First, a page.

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This Story of Yours

by John Hopkins

9 - 27 January


"Nothing I’ve done can be one half as bad as the thoughts in your head. I wouldn’t have your thoughts."

Detective Johnson has killed a man.

Beaten to death a suspected child molester.

His superior and wife want to know what happened.

But does Johnson even understand himself?

Written in 1968 and originally presented at the Royal Court Theatre ‘This Story of Yours’ was John Hopkins first stage play, having written several scripts for television including the popular police series ‘Z Cars’.



The Ungrateful Biped by Philip Goodhew

30 January - 17 February


Rupert Graves is to make his debut as a director with The Ungrateful Biped, a one-man play starring and adapted by Philip Goodhew from Notes From Underground by Fyodor Dostoyevsky.

Immured in a horrid basement flat in the hinterlands of London, an anonymous Man creates a video blog. Haunted by disturbing memories and nurturing an abiding malice towards all humanity, including himself, he embarks on a forensic analysis of his “underground soul”. Sick, spiteful, and ugly, yet convinced of his own genius, he is tormented by the belief that his intelligence is a disease which, in an irrational world, renders him less valuable than an insect. Bitter, alienated and crippled with inertia, the Man shamelessly revels in the depths of degradation he has plumbed in order to validate his existence and demands the right to screw up his life as he see fit. After all, is he really any different to the rest of us?

Fyodor Dostoyevsky created the underground Man in 1864. In doing so, he created one of the most paradoxical, self-lacerating and mesmerising characters in literature; the first existentialist anti-hero.



6 - 10 February, 8.30pm


Two unemployed actors have fallen in love, and finally, it’s not with themselves. Armed with cheap tuxedos, a tub of salsa and unrelenting optimism, Sam and Dax host a dinner party for the ages.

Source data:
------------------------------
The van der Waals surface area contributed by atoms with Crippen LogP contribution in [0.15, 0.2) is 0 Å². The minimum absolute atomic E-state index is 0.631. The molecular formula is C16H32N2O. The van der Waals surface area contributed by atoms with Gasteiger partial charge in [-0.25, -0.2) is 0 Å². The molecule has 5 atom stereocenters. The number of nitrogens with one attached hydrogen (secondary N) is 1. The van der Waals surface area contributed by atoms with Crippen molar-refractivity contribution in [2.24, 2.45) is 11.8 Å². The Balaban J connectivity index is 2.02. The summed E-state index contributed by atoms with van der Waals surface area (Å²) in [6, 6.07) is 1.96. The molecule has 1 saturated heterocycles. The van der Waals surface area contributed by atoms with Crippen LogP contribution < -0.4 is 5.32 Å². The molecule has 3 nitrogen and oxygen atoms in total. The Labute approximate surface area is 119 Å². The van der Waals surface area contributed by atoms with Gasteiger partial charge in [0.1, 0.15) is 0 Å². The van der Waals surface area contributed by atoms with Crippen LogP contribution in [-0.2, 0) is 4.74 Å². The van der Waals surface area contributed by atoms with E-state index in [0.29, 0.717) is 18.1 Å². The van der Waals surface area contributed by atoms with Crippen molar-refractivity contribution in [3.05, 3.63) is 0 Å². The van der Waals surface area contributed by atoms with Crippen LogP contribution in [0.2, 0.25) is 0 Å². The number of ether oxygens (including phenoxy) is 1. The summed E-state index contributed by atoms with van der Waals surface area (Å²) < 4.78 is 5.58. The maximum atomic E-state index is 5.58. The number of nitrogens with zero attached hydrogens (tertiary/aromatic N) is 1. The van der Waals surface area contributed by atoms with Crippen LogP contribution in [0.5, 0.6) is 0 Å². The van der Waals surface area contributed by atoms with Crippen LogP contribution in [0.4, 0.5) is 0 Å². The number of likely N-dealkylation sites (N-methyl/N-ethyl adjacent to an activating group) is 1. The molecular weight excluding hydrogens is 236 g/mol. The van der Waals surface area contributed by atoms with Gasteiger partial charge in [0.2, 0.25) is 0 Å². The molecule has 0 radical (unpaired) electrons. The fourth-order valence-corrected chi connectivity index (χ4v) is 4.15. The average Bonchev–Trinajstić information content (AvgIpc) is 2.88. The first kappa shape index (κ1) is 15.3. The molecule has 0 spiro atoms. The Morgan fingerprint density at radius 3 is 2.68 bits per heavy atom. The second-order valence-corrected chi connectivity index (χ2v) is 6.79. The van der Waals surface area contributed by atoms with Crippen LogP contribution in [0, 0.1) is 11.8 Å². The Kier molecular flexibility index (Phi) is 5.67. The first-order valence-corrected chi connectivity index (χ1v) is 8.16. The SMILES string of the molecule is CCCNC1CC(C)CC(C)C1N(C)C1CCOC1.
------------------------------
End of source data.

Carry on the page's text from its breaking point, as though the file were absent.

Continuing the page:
Amy (Sam’s girl… friend, friend…girl, his friend who’s a girl, whatever, it doesn't matter) just wants to have some fun. Eve, new in town and the apple of Dax’s eye, just wants to avoid being murdered by two frantic Scottish men. What could go wrong? Everything. Everything could go wrong.

This fast-paced, farcical comedy explores the chaos of chasing love and your dreams simultaneously. Prepare for pain. But, y’know, the funny kind.



20 February - 10 March


Chekhov’s classic bittersweet romantic comedy is re-imagined for Jazz Age Britain by writer/director Mark Giesser.Damian Granville is a banker and devoted family man with an unconventional way of taking his summer holidays: he travels alone and looks for a woman to seduce. This particular year he spots a beautiful young lady walking a white Pomeranian dog. How can he resist? He’s a skillful player and sure of success.

Another lovely summer interlude.  Except Anne Dennis isn’t quite what he bargains for.



13 - 31 March 7pm (Sat 3pm and 7pm)


A 10th anniversary production since the Royal Court premiere by Upstanding Productions.

When Dave moved south to London he left behind his family, wife Joanne and mounting financial woes in favour of a playground of riches, sex and shopping. 10 years on and Joanne wants payback…with interest. Faces in the Crowd offers an insight into 21st century London and the debts we accrue in the wake of seeking out our ambitions.

‘bleakly funny to the unbearably excruciating.’

The Telegraph


White Bear Theatre permission


at White Bear pub

138 Kennington Park Rd,

London SE11 4DJ


Box Office: Click here or click on title below for a direct link  


Profile of White Bear Theatre here This story of your prod shot 2